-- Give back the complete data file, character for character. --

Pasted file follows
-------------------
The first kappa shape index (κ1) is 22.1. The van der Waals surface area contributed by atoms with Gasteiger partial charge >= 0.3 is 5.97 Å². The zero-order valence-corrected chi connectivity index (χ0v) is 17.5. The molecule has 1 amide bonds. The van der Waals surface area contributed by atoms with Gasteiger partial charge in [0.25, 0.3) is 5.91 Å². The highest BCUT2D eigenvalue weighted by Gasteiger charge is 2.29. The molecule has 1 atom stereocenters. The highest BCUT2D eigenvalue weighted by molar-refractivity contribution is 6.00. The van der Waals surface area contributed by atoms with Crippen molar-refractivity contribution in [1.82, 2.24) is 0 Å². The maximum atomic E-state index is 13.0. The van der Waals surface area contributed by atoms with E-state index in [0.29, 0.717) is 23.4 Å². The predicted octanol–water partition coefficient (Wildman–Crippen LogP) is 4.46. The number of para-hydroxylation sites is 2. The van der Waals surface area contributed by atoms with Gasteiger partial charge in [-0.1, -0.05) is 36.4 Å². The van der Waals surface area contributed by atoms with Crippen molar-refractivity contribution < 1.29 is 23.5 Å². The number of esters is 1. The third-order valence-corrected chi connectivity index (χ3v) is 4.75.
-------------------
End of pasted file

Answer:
The first kappa shape index (κ1) is 22.1. The van der Waals surface area contributed by atoms with Gasteiger partial charge >= 0.3 is 5.97 Å². The zero-order valence-corrected chi connectivity index (χ0v) is 17.5. The molecule has 1 amide bonds. The van der Waals surface area contributed by atoms with Gasteiger partial charge in [0.25, 0.3) is 5.91 Å². The highest BCUT2D eigenvalue weighted by Gasteiger charge is 2.29. The molecule has 1 atom stereocenters. The highest BCUT2D eigenvalue weighted by molar-refractivity contribution is 6.00. The van der Waals surface area contributed by atoms with Crippen molar-refractivity contribution in [1.82, 2.24) is 0 Å². The maximum atomic E-state index is 13.0. The van der Waals surface area contributed by atoms with E-state index in [0.29, 0.717) is 23.4 Å². The predicted octanol–water partition coefficient (Wildman–Crippen LogP) is 4.46. The number of para-hydroxylation sites is 2. The van der Waals surface area contributed by atoms with Gasteiger partial charge in [-0.1, -0.05) is 36.4 Å². The van der Waals surface area contributed by atoms with Crippen molar-refractivity contribution < 1.29 is 23.5 Å². The number of esters is 1. The third-order valence-corrected chi connectivity index (χ3v) is 4.75.